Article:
MIT researchers pubblished recently ad article explaining their solution for the development of new controlled and prolonged release modes in the stomach: a smart capsule printed in 3D, able to communicate with the outside by Bluetooth.
The research of Kong and collegues has been pubblieshed on Advanced Materials Technologies. The project involves students, technicians, engineers, and clinician from the MIT, Brigham and Women’s Hospital, Charles Stark Draper Laboratory, Boston University School of Medicine and the University of Utah. Students from the University of Utah who are involved in the completion of the project are graduate student Palal Ghosh, who is a co-author of the paper, and an undergraduate student Hakimi Nazlie.
3D gastric resident electronic (GRE) concepts
GRE is designed to be delivered orally, reside in the stomach for weeks, and finally break up, pass through the pylorus and be excreted from the gastric space.
Specifically, the GRE can be compressed into a capsule‐size dosage form. The expansion of the device enables gastric residence and allows long‐term remote communication with personal device. Ultimately, the disintegration of the device allows the safe passage of the device from the gastric space. GRE is directly compatible with personal devices, such as a smart phone, empowering the users to communicate and control the long‐residence device without a specialized equipment. This enables a seamless interconnection with other wireless electronics peripherals, wearable devices, and biomedical implants, allowing a real‐time feedback‐based automated treatment or responsive medication.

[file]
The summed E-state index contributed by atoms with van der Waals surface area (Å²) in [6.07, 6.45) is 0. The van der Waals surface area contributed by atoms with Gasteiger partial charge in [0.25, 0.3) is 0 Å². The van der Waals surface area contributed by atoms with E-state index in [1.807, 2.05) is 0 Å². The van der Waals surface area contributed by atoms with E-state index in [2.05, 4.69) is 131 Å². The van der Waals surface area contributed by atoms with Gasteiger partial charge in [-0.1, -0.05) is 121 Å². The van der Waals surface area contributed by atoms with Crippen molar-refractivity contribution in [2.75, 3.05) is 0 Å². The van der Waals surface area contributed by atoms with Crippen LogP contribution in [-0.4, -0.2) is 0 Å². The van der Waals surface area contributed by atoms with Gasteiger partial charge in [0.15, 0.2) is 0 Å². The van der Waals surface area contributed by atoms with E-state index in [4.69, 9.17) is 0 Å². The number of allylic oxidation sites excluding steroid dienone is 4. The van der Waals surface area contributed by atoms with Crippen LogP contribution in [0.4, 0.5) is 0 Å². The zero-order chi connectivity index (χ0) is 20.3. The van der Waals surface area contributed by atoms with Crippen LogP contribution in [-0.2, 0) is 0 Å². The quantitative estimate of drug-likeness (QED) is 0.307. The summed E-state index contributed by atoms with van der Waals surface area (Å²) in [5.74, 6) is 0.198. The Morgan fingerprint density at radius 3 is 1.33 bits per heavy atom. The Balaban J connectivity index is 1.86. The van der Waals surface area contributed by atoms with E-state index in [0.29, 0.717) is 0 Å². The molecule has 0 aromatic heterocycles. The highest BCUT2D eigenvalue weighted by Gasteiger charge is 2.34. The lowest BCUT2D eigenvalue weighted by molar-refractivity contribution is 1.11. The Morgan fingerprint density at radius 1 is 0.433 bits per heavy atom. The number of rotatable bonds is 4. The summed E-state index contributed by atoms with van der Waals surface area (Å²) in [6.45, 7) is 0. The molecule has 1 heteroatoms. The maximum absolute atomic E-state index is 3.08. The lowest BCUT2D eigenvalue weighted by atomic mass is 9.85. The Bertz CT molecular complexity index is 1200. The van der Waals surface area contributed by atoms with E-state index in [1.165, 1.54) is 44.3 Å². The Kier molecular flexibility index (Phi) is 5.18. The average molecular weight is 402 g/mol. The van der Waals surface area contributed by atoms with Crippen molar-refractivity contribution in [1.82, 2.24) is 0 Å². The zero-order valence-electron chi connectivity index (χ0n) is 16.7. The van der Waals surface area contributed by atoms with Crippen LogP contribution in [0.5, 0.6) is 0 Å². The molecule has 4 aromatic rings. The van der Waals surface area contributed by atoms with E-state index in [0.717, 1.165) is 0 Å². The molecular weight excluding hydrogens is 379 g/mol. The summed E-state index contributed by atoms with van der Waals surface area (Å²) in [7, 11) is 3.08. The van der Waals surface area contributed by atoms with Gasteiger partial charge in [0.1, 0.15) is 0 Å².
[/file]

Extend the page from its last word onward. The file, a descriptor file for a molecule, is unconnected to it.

The possible applications identified by its inventors include the possibility of identifying infections, allergies or other organic events, and releasing the necessary drug. The capsule is today powered by a small battery, but could evolve in the future towards more innovative and efficient versions that could use, for example, the acidic environment of the stomach for the production of energy necessary for its operation. New sensors are also being studied, which will widen the range of possible applications such as to obtain different times of gastric permanence, or to treat highly immunosuppressed and high-risk patients, who could thus be monitored to immediately identify the onset of an infection.